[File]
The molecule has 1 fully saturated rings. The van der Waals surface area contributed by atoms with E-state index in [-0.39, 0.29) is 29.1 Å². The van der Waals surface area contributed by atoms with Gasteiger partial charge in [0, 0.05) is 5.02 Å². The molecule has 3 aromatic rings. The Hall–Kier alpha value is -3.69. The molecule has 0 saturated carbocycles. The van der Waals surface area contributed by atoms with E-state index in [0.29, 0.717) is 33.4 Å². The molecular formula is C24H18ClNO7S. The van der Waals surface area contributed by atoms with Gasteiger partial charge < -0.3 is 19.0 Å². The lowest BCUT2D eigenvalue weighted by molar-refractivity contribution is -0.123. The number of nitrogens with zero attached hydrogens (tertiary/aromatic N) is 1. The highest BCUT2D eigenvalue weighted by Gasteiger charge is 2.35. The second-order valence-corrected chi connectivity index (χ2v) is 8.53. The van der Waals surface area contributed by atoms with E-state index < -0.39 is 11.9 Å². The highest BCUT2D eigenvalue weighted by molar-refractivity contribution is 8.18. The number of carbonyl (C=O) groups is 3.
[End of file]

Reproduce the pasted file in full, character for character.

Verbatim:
The molecule has 1 fully saturated rings. The van der Waals surface area contributed by atoms with E-state index in [-0.39, 0.29) is 29.1 Å². The van der Waals surface area contributed by atoms with Gasteiger partial charge in [0, 0.05) is 5.02 Å². The molecule has 3 aromatic rings. The Hall–Kier alpha value is -3.69. The molecule has 0 saturated carbocycles. The van der Waals surface area contributed by atoms with E-state index in [0.29, 0.717) is 33.4 Å². The molecular formula is C24H18ClNO7S. The van der Waals surface area contributed by atoms with Gasteiger partial charge < -0.3 is 19.0 Å². The lowest BCUT2D eigenvalue weighted by molar-refractivity contribution is -0.123. The number of nitrogens with zero attached hydrogens (tertiary/aromatic N) is 1. The highest BCUT2D eigenvalue weighted by Gasteiger charge is 2.35. The second-order valence-corrected chi connectivity index (χ2v) is 8.53. The van der Waals surface area contributed by atoms with E-state index < -0.39 is 11.9 Å². The highest BCUT2D eigenvalue weighted by molar-refractivity contribution is 8.18. The number of carbonyl (C=O) groups is 3.